I returned to West Texas this weekend for a family reunion held in Big Spring, which a lot of people from the Permian Basin have never traveled to. It’s still hot as heck (topped out at 115°F) but it has a stunning combination of the hills and trees of central Texas and the Chihuahuan Desert. You will see the merging of the ecological regions with the tall trees and plenty of cactus bushes.
When you enter Big Spring, you can’t help but see the limestone hills that dot the area. West Texas is notoriously flat. Big Spring is one of the last places going into the Permian Basin with hills as it is at the edge of the Edwards Plateau. Midland and Odessa, Texas, for example, are very flat. When I was a little girl, we would travel from Stanton to the “big city” of Big Spring to visit the parks and go hiking. I say “big city” because the city currently has a population around 28,000. However, compared to 2,000, it’s large. The town used to be larger when the Air Force had a base there, but the economy suffered when it was closed in the 1970s.
Also, don’t let the name fool you. This isn’t Eureka Springs or Hot Springs, Arkansas. The original “spring” is long dried up, although there is still water to be found at the nearby Comanche Trail Lake still has water that feeds into a few small springs. It is still a hot, semi-arid area that is currently under a severe drought. Many of the small lakes around and outside of town are dry, and the Comanche Trail lake itself was very lows.
The natural beauty of the town is still a great way to get away from the pumpjacks and flatlands of West Texas. If you are driving down I-20 and need a break, there are a few stops that will let you explore the town.
1 State Park Rd 8, Big Spring, TX 79720
Sitting on 382 acres, the large bluffs of Big Spring State Park are immediately visible as you enter the city and turn down State Park Road. As you enter the park, follow the curve to the left around to the scenic outlook. From here, you can see all the surrounding area. You can also go jogging or hiking, nature study, star gazing or mountain biking up the mountain. The limestone crevices and rock striations are also a geologist’s dream. When it’s 113°F outside, you can still see everything clearly from the confines of your air-conditioned car. I did get out, but heat like that will sear your skin. My hats off to the hiker climbing up the side of the mountain that day. Hey, at least it’s a dry heat?
100 Whipkey Dr, Big Spring, TX 79720
Long a staple of the surrounding area, people venture from small towns all around to visit the 400-acre Comanche Trail Park. The park has playgrounds, pavilions, hiking trails, bike and nature trails, tennis courts, baseball fields, a golf course, and a 6,900-seat limestone amphitheater. Park visitors can also use the large swimming pool and play center. You can drive around and see mesquite trees, sage bushes, cacti, natural grasses, and other types of flora that remind you that you’re driving around the edge of the Chihuahuan Desert.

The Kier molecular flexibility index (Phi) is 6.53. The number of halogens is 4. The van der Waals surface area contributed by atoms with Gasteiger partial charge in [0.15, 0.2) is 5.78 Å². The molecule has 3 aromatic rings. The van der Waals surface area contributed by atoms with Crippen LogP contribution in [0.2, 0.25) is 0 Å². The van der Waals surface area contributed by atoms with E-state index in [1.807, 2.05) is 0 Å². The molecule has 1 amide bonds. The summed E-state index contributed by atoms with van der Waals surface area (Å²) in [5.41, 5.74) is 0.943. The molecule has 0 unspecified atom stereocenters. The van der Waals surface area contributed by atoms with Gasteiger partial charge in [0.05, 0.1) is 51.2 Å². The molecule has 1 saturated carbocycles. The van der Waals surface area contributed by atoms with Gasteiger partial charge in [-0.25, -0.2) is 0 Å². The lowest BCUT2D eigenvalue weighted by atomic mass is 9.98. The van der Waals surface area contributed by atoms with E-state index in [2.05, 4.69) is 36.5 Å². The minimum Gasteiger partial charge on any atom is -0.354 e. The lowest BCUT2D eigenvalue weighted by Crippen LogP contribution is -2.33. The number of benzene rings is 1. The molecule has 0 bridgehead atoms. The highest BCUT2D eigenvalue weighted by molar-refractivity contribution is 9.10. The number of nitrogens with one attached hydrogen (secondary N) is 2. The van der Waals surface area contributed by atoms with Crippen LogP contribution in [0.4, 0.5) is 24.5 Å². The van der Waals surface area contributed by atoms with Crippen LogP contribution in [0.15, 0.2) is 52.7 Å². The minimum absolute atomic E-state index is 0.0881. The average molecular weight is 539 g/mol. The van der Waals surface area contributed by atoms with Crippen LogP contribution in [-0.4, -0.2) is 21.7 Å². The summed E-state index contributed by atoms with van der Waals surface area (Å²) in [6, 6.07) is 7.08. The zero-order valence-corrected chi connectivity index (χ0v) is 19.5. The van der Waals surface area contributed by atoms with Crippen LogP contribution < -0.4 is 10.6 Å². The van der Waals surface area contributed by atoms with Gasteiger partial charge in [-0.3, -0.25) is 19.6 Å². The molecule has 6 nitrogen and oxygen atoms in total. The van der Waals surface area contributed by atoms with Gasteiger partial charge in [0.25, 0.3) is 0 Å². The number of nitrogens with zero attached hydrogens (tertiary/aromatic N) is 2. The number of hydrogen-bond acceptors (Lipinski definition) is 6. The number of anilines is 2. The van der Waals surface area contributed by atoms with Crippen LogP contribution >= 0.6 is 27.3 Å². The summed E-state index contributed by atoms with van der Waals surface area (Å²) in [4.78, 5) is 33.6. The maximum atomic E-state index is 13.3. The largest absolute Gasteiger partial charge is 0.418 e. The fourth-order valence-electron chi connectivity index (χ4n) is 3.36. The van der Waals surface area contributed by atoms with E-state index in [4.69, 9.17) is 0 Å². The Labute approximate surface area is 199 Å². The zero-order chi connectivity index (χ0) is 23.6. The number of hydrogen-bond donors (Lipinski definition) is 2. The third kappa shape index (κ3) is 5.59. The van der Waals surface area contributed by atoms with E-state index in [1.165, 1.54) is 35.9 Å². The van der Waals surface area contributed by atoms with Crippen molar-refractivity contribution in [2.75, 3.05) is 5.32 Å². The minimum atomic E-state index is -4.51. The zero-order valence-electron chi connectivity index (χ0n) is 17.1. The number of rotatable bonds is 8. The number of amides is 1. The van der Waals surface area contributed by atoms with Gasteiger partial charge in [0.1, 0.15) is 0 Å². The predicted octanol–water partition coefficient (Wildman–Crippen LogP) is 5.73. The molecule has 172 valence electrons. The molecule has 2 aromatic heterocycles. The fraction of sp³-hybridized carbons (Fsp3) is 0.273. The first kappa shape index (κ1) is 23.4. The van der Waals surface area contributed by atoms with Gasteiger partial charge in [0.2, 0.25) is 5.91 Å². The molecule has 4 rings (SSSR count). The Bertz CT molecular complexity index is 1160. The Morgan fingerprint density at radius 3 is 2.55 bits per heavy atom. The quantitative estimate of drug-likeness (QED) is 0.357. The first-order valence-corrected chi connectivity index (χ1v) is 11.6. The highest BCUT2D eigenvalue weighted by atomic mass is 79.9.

101 Whipkey Dr, Big Spring, TX 79720
At the far north-eastern edge of Comanche Trail Park is Comanche Trail Lake. I am putting it separately as a large part of the lake is not within the Park. The entrance can be found off Highway 87 and Whipkey Dr. A number of ducks live within the park, and you can often see children (or big kids) feeding the ducks as they come out of the water and right up to you. There is also a small picnic and pavilion area if you wish to sit and enjoy the lake. You can even stand by the juniper trees for shade; if it’s hot enough, the ducks will join you.
10000 E Moss Lake Rd, Big Spring, TX 79720
East of the city is Moss Creek Lake, which has approximately 400 acres for both recreational and for domestic water use. Constructed in 1938, and its water levels vary with the seasons. Campsites and pavilions are also open for use by the public. The lake park also offers activities such as a paintball course, dirt bike course, playground, and beach swimming area. I’ve heard mixed reviews about the beach area from the locals. You can also go around the park and look at the local flora and fauna. Just remember that you are in a desert environment; don’t stray too far off the track as rattlesnakes and other animals are numerous.
5341 I-20 Frontage Rd, Stanton, TX 79782
I always knew that the lake was here but never had a name for it. I heard my aunt ask if I wanted to go to the Natural Dam Lake and it took me a moment to figure out what she was talking about. The “lake” is approximately 7 miles west of Big Spring on I-20. When it rains heavily, the lake fills up, but then the water will evaporate and leave behind the mounds of dirt that are left behind. Owned and operated by the Wilkinson Ranch, it usually is dry but is beautiful when it is filled. The lake has a capacity of 28,000 acres.
Located near the lake is the Outback Adventure Track or Baja Roja Trail for dirt bike and ATV riders. The trail is open on weekends and has motocross tracks available. You can play through the miles and miles of sandy trails. Camping and shaded areas are also available.
Additional Big Spring Attractions
Want to get away from the heat? Here are three other historical attractions to see in the area.
Heritage Museum & Potton House
510 Scurry St, Big Spring, TX 79720
Big Spring Municipal Auditorium
310 E 3rd St, Big Spring, TX 79720
Where to find it? (Map)